This Court has held that, under Rule 56, the party moving for summary judgment has the initial burden of establishing the complete absence of any genuine issue of material fact. Mustang Beverage Co. v. Jos. Schlitz Brewing Co., 162 Mont. 243, 511 P.2d 1; Harland v. Anderson, Mont., 548 P.2d 613, 33 St.Rep. 363. Further, in Kober & Kyriss v. Billings Deaconess Hospital, 148 Mont. 117, 122, 417 P.2d 476, 478, this Court quoting with approval from 6 Moore's Federal Practice 2d, P 56.15, said:

" 'The courts hold the movant to a strict standard. To satisfy his burden the movant must make a showing that is quite clear what the truth is, and that excludes any real doubt as to the existence of any genuine issue of material fact.' "

This Court has also held that the party opposing the motion is afforded the benefit of all reasonable inferences which may be drawn from his offered proof. Kober & Kyriss v. Billings Deaconess Hospital, supra. Certainly, summary judgment is not a viable substitute for a trial where a factual controversy exists.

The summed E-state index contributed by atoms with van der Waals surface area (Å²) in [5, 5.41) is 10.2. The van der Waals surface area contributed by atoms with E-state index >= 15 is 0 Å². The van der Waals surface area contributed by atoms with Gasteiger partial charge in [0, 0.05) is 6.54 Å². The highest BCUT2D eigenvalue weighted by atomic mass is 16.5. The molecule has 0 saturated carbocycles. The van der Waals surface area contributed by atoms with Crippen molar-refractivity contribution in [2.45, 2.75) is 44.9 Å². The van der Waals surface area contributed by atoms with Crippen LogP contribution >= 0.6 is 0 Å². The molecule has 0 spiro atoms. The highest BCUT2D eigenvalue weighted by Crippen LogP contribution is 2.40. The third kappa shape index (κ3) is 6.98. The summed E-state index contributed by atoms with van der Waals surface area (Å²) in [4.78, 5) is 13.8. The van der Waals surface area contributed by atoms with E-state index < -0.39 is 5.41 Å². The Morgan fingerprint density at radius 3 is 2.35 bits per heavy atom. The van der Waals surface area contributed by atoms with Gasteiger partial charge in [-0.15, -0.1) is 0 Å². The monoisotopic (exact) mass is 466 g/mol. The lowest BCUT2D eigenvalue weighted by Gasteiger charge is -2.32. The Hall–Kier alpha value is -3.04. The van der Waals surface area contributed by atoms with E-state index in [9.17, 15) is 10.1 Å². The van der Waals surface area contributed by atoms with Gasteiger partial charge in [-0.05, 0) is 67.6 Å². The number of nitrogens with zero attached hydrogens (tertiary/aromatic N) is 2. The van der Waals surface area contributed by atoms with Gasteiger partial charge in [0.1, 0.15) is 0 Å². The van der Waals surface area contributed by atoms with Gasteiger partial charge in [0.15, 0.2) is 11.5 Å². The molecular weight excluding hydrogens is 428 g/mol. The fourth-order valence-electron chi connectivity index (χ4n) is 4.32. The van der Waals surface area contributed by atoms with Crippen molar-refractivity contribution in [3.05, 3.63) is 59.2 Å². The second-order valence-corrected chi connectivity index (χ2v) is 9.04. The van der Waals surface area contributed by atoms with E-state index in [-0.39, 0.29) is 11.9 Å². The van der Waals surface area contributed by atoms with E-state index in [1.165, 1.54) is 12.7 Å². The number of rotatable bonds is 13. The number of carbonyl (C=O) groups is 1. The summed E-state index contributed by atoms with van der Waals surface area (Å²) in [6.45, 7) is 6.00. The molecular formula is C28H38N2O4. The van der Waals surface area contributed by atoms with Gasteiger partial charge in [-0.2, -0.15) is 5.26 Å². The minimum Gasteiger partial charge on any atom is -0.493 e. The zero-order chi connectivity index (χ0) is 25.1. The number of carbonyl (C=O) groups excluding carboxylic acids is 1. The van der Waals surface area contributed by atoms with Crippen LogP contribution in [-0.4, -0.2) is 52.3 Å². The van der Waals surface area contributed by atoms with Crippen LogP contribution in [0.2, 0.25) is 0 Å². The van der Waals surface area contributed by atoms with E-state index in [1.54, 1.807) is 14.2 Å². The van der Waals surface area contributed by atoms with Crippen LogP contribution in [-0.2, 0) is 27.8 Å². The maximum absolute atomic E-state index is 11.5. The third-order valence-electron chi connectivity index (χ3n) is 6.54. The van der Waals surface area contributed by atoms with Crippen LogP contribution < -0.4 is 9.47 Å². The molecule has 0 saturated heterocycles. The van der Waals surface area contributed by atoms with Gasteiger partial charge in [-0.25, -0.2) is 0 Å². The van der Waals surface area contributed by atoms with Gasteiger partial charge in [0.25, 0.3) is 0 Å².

" * * * Summary judgment is not a proper tool for resolving disputed issues of fact and is accordingly improper whenever material factual matter is in dispute. * * * " Flanagan v. Curran, 164 Mont. 262, 265, 521 P.2d 200, 201.

However, the summary judgment procedure does not end here. Since the purpose of the procedure is to promote the streamlining of the judicial process through a "screening-out" and elimination of questions which do not merit resolution by litigation, the burden is shifted to the party opposing the motion where the record reveals no genuine issue of material fact. Such burden is as substantial as that initially imposed upon the movant.

" ' * * * the opposing party's facts must be material and of a substantial nature, not fanciful, frivolous, gauzy, nor merely suspicions.' " Silloway v. Jorgenson, 146 Mont. 307, 310, 406 P.2d 167, 169, quoting from 6 Moore's Federal Practice 2d, P 56.11.